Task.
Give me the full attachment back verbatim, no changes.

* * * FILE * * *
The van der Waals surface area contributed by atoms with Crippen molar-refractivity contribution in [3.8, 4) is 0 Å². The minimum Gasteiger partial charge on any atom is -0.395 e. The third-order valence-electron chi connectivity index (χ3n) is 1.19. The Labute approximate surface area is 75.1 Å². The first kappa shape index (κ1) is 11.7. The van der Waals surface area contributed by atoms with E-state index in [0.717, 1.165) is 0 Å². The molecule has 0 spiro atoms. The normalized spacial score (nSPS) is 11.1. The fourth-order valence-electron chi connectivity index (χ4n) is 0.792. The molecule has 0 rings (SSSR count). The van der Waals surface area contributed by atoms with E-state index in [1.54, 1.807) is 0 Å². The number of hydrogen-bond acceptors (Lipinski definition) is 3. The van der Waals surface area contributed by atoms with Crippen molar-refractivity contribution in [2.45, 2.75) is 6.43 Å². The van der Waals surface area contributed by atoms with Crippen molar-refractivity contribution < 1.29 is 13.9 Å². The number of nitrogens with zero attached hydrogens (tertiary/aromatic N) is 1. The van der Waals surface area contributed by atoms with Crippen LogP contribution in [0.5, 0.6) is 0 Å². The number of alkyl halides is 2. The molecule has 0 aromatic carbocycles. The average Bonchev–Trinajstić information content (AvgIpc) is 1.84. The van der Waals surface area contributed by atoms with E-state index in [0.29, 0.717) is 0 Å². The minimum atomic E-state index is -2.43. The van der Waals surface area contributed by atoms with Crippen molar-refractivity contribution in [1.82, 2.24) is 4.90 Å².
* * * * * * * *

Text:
The van der Waals surface area contributed by atoms with Crippen molar-refractivity contribution in [3.8, 4) is 0 Å². The minimum Gasteiger partial charge on any atom is -0.395 e. The third-order valence-electron chi connectivity index (χ3n) is 1.19. The Labute approximate surface area is 75.1 Å². The first kappa shape index (κ1) is 11.7. The van der Waals surface area contributed by atoms with E-state index in [0.717, 1.165) is 0 Å². The molecule has 0 spiro atoms. The normalized spacial score (nSPS) is 11.1. The fourth-order valence-electron chi connectivity index (χ4n) is 0.792. The molecule has 0 rings (SSSR count). The van der Waals surface area contributed by atoms with E-state index in [1.54, 1.807) is 0 Å². The number of hydrogen-bond acceptors (Lipinski definition) is 3. The van der Waals surface area contributed by atoms with Crippen molar-refractivity contribution in [2.45, 2.75) is 6.43 Å². The van der Waals surface area contributed by atoms with Crippen molar-refractivity contribution < 1.29 is 13.9 Å². The number of nitrogens with zero attached hydrogens (tertiary/aromatic N) is 1. The van der Waals surface area contributed by atoms with Crippen LogP contribution in [0.5, 0.6) is 0 Å². The number of alkyl halides is 2. The molecule has 0 aromatic carbocycles. The average Bonchev–Trinajstić information content (AvgIpc) is 1.84. The van der Waals surface area contributed by atoms with E-state index in [0.29, 0.717) is 0 Å². The minimum atomic E-state index is -2.43. The van der Waals surface area contributed by atoms with Crippen molar-refractivity contribution in [1.82, 2.24) is 4.90 Å².